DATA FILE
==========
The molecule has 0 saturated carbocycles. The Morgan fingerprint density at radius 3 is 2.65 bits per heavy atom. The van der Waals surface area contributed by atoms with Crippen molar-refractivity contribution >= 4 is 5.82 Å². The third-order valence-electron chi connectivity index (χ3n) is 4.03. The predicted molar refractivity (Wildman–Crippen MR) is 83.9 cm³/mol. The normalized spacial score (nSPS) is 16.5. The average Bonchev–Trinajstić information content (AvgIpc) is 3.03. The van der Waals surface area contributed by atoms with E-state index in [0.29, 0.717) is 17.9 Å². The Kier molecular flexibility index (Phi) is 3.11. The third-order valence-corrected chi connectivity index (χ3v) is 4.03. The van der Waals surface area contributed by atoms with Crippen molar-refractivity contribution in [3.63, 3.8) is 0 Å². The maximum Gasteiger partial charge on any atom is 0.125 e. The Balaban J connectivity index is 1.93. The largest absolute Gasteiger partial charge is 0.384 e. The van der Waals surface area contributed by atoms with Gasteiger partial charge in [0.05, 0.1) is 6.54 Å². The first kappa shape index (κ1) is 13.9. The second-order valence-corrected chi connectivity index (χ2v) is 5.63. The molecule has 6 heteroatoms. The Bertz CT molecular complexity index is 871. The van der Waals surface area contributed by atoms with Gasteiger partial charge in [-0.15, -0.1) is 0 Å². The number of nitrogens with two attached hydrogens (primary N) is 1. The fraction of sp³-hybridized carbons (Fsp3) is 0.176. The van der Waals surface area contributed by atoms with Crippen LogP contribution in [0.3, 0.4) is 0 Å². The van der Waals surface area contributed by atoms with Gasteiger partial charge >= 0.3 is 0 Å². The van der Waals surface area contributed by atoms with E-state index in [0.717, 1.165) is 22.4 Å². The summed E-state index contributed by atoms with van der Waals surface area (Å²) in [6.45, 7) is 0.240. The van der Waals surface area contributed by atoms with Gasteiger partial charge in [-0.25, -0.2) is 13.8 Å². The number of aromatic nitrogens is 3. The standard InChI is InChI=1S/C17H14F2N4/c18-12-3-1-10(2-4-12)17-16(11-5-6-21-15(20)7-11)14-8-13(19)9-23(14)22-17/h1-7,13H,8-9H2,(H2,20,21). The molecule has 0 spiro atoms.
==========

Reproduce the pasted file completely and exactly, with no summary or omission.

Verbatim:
The molecule has 0 saturated carbocycles. The Morgan fingerprint density at radius 3 is 2.65 bits per heavy atom. The van der Waals surface area contributed by atoms with Crippen molar-refractivity contribution >= 4 is 5.82 Å². The third-order valence-electron chi connectivity index (χ3n) is 4.03. The predicted molar refractivity (Wildman–Crippen MR) is 83.9 cm³/mol. The normalized spacial score (nSPS) is 16.5. The average Bonchev–Trinajstić information content (AvgIpc) is 3.03. The van der Waals surface area contributed by atoms with E-state index in [0.29, 0.717) is 17.9 Å². The Kier molecular flexibility index (Phi) is 3.11. The third-order valence-corrected chi connectivity index (χ3v) is 4.03. The van der Waals surface area contributed by atoms with Crippen molar-refractivity contribution in [3.63, 3.8) is 0 Å². The maximum Gasteiger partial charge on any atom is 0.125 e. The Balaban J connectivity index is 1.93. The largest absolute Gasteiger partial charge is 0.384 e. The van der Waals surface area contributed by atoms with Gasteiger partial charge in [0.05, 0.1) is 6.54 Å². The first kappa shape index (κ1) is 13.9. The second-order valence-corrected chi connectivity index (χ2v) is 5.63. The molecule has 6 heteroatoms. The Bertz CT molecular complexity index is 871. The van der Waals surface area contributed by atoms with Gasteiger partial charge in [-0.15, -0.1) is 0 Å². The number of nitrogens with two attached hydrogens (primary N) is 1. The fraction of sp³-hybridized carbons (Fsp3) is 0.176. The van der Waals surface area contributed by atoms with Crippen LogP contribution in [0.3, 0.4) is 0 Å². The van der Waals surface area contributed by atoms with Gasteiger partial charge >= 0.3 is 0 Å². The van der Waals surface area contributed by atoms with E-state index in [0.717, 1.165) is 22.4 Å². The summed E-state index contributed by atoms with van der Waals surface area (Å²) in [6.45, 7) is 0.240. The van der Waals surface area contributed by atoms with Gasteiger partial charge in [-0.25, -0.2) is 13.8 Å². The number of aromatic nitrogens is 3. The standard InChI is InChI=1S/C17H14F2N4/c18-12-3-1-10(2-4-12)17-16(11-5-6-21-15(20)7-11)14-8-13(19)9-23(14)22-17/h1-7,13H,8-9H2,(H2,20,21). The molecule has 0 spiro atoms.